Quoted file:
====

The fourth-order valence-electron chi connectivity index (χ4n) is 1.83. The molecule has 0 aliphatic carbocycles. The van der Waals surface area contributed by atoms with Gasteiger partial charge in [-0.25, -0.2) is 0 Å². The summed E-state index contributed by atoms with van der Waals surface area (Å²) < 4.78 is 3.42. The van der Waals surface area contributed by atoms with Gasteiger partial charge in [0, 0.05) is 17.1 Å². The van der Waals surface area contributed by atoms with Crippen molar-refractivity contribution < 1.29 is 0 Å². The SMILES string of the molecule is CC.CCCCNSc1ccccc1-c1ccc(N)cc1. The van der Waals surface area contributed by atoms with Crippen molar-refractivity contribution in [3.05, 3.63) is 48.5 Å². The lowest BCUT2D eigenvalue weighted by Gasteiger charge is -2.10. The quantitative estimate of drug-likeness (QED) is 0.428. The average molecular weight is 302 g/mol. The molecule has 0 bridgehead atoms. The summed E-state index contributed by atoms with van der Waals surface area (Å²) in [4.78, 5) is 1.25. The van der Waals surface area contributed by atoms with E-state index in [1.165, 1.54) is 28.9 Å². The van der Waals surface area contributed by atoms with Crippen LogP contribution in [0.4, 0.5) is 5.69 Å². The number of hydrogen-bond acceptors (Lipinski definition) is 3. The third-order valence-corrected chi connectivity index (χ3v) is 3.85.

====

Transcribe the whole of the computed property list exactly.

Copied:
The fourth-order valence-electron chi connectivity index (χ4n) is 1.83. The molecule has 0 aliphatic carbocycles. The van der Waals surface area contributed by atoms with Gasteiger partial charge in [-0.25, -0.2) is 0 Å². The summed E-state index contributed by atoms with van der Waals surface area (Å²) < 4.78 is 3.42. The van der Waals surface area contributed by atoms with Gasteiger partial charge in [0, 0.05) is 17.1 Å². The van der Waals surface area contributed by atoms with Crippen molar-refractivity contribution < 1.29 is 0 Å². The SMILES string of the molecule is CC.CCCCNSc1ccccc1-c1ccc(N)cc1. The van der Waals surface area contributed by atoms with Crippen molar-refractivity contribution in [3.05, 3.63) is 48.5 Å². The lowest BCUT2D eigenvalue weighted by Gasteiger charge is -2.10. The quantitative estimate of drug-likeness (QED) is 0.428. The average molecular weight is 302 g/mol. The molecule has 0 bridgehead atoms. The summed E-state index contributed by atoms with van der Waals surface area (Å²) in [4.78, 5) is 1.25. The van der Waals surface area contributed by atoms with E-state index in [1.165, 1.54) is 28.9 Å². The van der Waals surface area contributed by atoms with Crippen LogP contribution in [0.4, 0.5) is 5.69 Å². The number of hydrogen-bond acceptors (Lipinski definition) is 3. The third-order valence-corrected chi connectivity index (χ3v) is 3.85.